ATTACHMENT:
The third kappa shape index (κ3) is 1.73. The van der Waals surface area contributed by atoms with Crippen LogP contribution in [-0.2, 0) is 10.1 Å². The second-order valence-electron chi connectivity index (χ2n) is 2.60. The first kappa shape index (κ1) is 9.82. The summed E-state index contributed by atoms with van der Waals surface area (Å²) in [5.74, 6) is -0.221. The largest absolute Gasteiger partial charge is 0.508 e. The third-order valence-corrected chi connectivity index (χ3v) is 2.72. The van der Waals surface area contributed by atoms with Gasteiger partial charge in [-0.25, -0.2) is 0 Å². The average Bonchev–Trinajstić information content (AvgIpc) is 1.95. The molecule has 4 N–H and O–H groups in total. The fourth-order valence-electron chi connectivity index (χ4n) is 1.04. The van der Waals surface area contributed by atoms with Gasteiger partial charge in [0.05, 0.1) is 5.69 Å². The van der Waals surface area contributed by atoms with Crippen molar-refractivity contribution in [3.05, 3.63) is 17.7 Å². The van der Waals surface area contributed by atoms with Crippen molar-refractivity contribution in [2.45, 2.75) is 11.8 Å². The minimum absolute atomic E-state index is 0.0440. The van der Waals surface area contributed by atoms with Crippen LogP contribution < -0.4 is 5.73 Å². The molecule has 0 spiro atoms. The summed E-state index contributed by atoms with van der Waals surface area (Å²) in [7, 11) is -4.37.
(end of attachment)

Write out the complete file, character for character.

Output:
The third kappa shape index (κ3) is 1.73. The van der Waals surface area contributed by atoms with Crippen LogP contribution in [-0.2, 0) is 10.1 Å². The second-order valence-electron chi connectivity index (χ2n) is 2.60. The first kappa shape index (κ1) is 9.82. The summed E-state index contributed by atoms with van der Waals surface area (Å²) in [5.74, 6) is -0.221. The largest absolute Gasteiger partial charge is 0.508 e. The third-order valence-corrected chi connectivity index (χ3v) is 2.72. The van der Waals surface area contributed by atoms with Gasteiger partial charge in [-0.25, -0.2) is 0 Å². The average Bonchev–Trinajstić information content (AvgIpc) is 1.95. The molecule has 4 N–H and O–H groups in total. The fourth-order valence-electron chi connectivity index (χ4n) is 1.04. The van der Waals surface area contributed by atoms with Gasteiger partial charge in [0.05, 0.1) is 5.69 Å². The van der Waals surface area contributed by atoms with Crippen molar-refractivity contribution in [3.05, 3.63) is 17.7 Å². The van der Waals surface area contributed by atoms with Crippen molar-refractivity contribution in [2.45, 2.75) is 11.8 Å². The minimum absolute atomic E-state index is 0.0440. The van der Waals surface area contributed by atoms with Crippen LogP contribution < -0.4 is 5.73 Å². The molecule has 0 spiro atoms. The summed E-state index contributed by atoms with van der Waals surface area (Å²) in [7, 11) is -4.37.